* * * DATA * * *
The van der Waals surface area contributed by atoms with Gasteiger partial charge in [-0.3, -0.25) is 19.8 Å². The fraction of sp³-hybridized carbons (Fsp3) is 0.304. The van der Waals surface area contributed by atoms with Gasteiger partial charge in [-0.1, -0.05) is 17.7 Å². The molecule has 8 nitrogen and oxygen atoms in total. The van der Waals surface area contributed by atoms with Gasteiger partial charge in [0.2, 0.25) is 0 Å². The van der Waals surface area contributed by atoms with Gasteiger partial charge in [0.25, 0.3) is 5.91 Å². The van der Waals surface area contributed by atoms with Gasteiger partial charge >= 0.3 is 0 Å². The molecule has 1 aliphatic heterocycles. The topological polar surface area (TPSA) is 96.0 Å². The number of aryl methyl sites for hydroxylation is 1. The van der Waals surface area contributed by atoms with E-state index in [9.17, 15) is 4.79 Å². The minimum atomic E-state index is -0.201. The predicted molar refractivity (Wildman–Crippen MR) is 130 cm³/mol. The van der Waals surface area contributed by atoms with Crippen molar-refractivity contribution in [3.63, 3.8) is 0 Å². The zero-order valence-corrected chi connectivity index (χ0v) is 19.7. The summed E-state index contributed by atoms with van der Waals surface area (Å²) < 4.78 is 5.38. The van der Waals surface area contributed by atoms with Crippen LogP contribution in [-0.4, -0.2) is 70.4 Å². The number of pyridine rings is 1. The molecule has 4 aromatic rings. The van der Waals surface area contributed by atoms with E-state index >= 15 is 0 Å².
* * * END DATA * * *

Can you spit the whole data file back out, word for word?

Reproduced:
The van der Waals surface area contributed by atoms with Gasteiger partial charge in [-0.3, -0.25) is 19.8 Å². The fraction of sp³-hybridized carbons (Fsp3) is 0.304. The van der Waals surface area contributed by atoms with Gasteiger partial charge in [-0.1, -0.05) is 17.7 Å². The molecule has 8 nitrogen and oxygen atoms in total. The van der Waals surface area contributed by atoms with Gasteiger partial charge in [0.2, 0.25) is 0 Å². The van der Waals surface area contributed by atoms with Gasteiger partial charge in [0.25, 0.3) is 5.91 Å². The van der Waals surface area contributed by atoms with Gasteiger partial charge >= 0.3 is 0 Å². The molecule has 1 aliphatic heterocycles. The topological polar surface area (TPSA) is 96.0 Å². The number of aryl methyl sites for hydroxylation is 1. The van der Waals surface area contributed by atoms with E-state index in [9.17, 15) is 4.79 Å². The minimum atomic E-state index is -0.201. The predicted molar refractivity (Wildman–Crippen MR) is 130 cm³/mol. The van der Waals surface area contributed by atoms with Crippen molar-refractivity contribution in [3.63, 3.8) is 0 Å². The zero-order valence-corrected chi connectivity index (χ0v) is 19.7. The summed E-state index contributed by atoms with van der Waals surface area (Å²) < 4.78 is 5.38. The van der Waals surface area contributed by atoms with Crippen LogP contribution in [-0.4, -0.2) is 70.4 Å². The number of pyridine rings is 1. The molecule has 4 aromatic rings. The van der Waals surface area contributed by atoms with E-state index >= 15 is 0 Å².